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Danielle Brooks.
Danielle Brooks.

Celie’s other great influence is her “Hell no!” pal Sofia, played and sung with hilarious gusto by Danielle Brooks. (When Tony time rolls around, the nominating committee is going to look closely at The Color Purple‘s whole troupe.) Johnson’s Mister is as harsh as the script demands. Kyle Scatliffe does his assignments nicely as Sofia’s loving hubby with roving eye for the impish Squeak, played impishly by Patrice Covington.

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It should be pointed out that what all of these vocally blessed cast members sing is itself a blessing. The score is unusually strong compared to what passes for acceptable scores these days. Informed by a love of gospel, blues and jazz, the authentic joy and despair common to these genres are expressed full-out. There isn’t a single stage-wait in the tuneful bundle. Similarly, the lyrics remain pithy and germane.

A patron can sit through the show wondering why Doyle made such a thing of the chairs, even if they’re visually compelling. But then, when Celie gets to “I’m Here” and she exclaims “I got my chair when my body can’t hold out,” everything becomes clear. The chairs couldn’t be more appropriate for what they symbolize. How the songwriters weave Walker’s title into a lyric is another of their abundant inspirations.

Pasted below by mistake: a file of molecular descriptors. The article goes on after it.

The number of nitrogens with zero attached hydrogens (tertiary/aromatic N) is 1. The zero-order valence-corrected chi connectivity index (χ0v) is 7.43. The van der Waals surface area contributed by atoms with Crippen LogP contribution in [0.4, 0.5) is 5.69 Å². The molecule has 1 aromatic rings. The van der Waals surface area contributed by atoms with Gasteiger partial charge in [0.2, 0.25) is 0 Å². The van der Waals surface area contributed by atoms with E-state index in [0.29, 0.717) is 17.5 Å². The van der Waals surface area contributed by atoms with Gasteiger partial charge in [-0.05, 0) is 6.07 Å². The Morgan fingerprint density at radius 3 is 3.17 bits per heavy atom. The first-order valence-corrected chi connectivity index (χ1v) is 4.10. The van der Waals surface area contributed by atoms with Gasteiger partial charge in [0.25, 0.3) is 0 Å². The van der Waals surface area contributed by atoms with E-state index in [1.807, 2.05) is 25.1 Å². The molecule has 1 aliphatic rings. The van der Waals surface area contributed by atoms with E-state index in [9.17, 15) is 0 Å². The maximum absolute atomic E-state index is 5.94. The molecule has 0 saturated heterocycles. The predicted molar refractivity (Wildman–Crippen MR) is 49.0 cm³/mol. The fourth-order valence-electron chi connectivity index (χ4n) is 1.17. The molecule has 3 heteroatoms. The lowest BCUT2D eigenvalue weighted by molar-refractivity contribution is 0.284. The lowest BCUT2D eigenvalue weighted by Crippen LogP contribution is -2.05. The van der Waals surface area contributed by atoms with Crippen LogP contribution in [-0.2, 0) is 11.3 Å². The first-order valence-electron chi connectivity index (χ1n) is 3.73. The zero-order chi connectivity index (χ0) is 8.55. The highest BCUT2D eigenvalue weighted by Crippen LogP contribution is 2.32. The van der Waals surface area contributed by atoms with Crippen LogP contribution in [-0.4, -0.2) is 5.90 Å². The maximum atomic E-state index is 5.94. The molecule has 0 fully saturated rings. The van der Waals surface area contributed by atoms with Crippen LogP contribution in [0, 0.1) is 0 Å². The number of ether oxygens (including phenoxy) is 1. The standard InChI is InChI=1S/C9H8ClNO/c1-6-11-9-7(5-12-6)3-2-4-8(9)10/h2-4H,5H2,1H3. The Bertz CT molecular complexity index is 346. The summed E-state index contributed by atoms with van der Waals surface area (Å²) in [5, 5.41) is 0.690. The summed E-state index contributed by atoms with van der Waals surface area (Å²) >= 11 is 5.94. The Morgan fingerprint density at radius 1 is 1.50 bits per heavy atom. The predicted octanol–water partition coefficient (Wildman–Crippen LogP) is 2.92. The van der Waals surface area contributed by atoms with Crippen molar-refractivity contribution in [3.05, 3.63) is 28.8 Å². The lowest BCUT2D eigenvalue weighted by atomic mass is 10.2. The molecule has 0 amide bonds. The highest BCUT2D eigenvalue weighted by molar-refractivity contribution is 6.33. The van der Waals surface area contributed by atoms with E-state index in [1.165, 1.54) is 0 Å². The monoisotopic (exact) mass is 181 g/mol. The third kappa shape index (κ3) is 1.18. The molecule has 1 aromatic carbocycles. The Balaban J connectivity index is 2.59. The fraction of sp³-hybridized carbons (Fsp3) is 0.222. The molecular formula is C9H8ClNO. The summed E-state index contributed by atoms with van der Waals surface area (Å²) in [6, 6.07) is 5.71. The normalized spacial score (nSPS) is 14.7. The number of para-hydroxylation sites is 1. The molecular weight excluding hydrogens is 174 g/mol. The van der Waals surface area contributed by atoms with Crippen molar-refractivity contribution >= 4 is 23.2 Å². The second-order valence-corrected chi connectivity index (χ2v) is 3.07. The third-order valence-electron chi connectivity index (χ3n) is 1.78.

Antoine L. Smith, Patrice Covington, Hudson, Erivo, Isaiah, Johnson, Kyle Scatliffe and Brooks.
Antoine L. Smith, Patrice Covington, Hudson, Erivo, Isaiah, Johnson, Kyle Scatliffe and Brooks.

The band is conducted by Jason Michael Webb and Catherine Jayes is the music supervisor. A special call-out to Randy Cohen is required for what the program calls “keyboard programmer.” He must be the one responsible for the cheerful honky-tonk piano frequently heard. (Note: Although Ann Yee was credited with The Color Purple‘s choreography at the Menier Chocolate Factory, there is no choreography credit now.)

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So there’s just about nothing to quarrel with where The Color Purple is concerned. A nitpicker might question aspects of Walker’s plot as book writer Marsha Norman transfers it from page to stage covering 1909 to 1949. (What happened to the world wars?) Certainly audiences love that everything comes right in the end. But in a world in which women are so relentlessly dominated by men, does the script demand as much evil from Mister as it might have?

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Here’s another: While it’s good that Celie finds God in herself (as Shug explained), given the oppression endured by the people of The Color Purple, is it realistic that so much ends upbeat? Just asking, of course. The show is a wonderful gift of the season.